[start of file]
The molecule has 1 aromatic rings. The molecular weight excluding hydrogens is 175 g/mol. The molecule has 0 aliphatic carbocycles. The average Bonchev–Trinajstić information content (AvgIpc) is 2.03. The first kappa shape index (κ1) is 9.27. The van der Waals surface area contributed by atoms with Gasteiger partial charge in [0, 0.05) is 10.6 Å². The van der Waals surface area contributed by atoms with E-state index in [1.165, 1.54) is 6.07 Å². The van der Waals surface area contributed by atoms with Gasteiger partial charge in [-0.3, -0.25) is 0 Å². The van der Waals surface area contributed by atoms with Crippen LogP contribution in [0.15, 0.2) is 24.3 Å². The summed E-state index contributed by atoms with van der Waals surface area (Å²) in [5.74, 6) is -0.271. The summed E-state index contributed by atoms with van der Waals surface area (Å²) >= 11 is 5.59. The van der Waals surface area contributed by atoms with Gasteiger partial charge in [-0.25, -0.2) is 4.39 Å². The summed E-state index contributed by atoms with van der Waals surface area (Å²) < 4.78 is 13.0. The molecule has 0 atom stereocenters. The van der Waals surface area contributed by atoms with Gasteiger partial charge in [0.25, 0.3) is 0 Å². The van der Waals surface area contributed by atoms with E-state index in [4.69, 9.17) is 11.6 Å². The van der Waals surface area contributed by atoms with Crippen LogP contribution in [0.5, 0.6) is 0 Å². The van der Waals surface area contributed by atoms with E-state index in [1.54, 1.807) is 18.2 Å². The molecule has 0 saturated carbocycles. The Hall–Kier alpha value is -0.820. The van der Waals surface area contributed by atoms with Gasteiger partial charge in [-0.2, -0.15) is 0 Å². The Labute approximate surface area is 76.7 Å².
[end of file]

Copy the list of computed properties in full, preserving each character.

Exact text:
The molecule has 1 aromatic rings. The molecular weight excluding hydrogens is 175 g/mol. The molecule has 0 aliphatic carbocycles. The average Bonchev–Trinajstić information content (AvgIpc) is 2.03. The first kappa shape index (κ1) is 9.27. The van der Waals surface area contributed by atoms with Gasteiger partial charge in [0, 0.05) is 10.6 Å². The van der Waals surface area contributed by atoms with E-state index in [1.165, 1.54) is 6.07 Å². The van der Waals surface area contributed by atoms with Gasteiger partial charge in [-0.3, -0.25) is 0 Å². The van der Waals surface area contributed by atoms with Crippen LogP contribution in [0.15, 0.2) is 24.3 Å². The summed E-state index contributed by atoms with van der Waals surface area (Å²) in [5.74, 6) is -0.271. The summed E-state index contributed by atoms with van der Waals surface area (Å²) >= 11 is 5.59. The van der Waals surface area contributed by atoms with Gasteiger partial charge in [-0.25, -0.2) is 4.39 Å². The summed E-state index contributed by atoms with van der Waals surface area (Å²) < 4.78 is 13.0. The molecule has 0 atom stereocenters. The van der Waals surface area contributed by atoms with Gasteiger partial charge in [0.25, 0.3) is 0 Å². The van der Waals surface area contributed by atoms with E-state index in [4.69, 9.17) is 11.6 Å². The van der Waals surface area contributed by atoms with Crippen LogP contribution in [0.5, 0.6) is 0 Å². The van der Waals surface area contributed by atoms with E-state index in [1.54, 1.807) is 18.2 Å². The molecule has 0 saturated carbocycles. The Hall–Kier alpha value is -0.820. The van der Waals surface area contributed by atoms with Gasteiger partial charge in [-0.2, -0.15) is 0 Å². The Labute approximate surface area is 76.7 Å².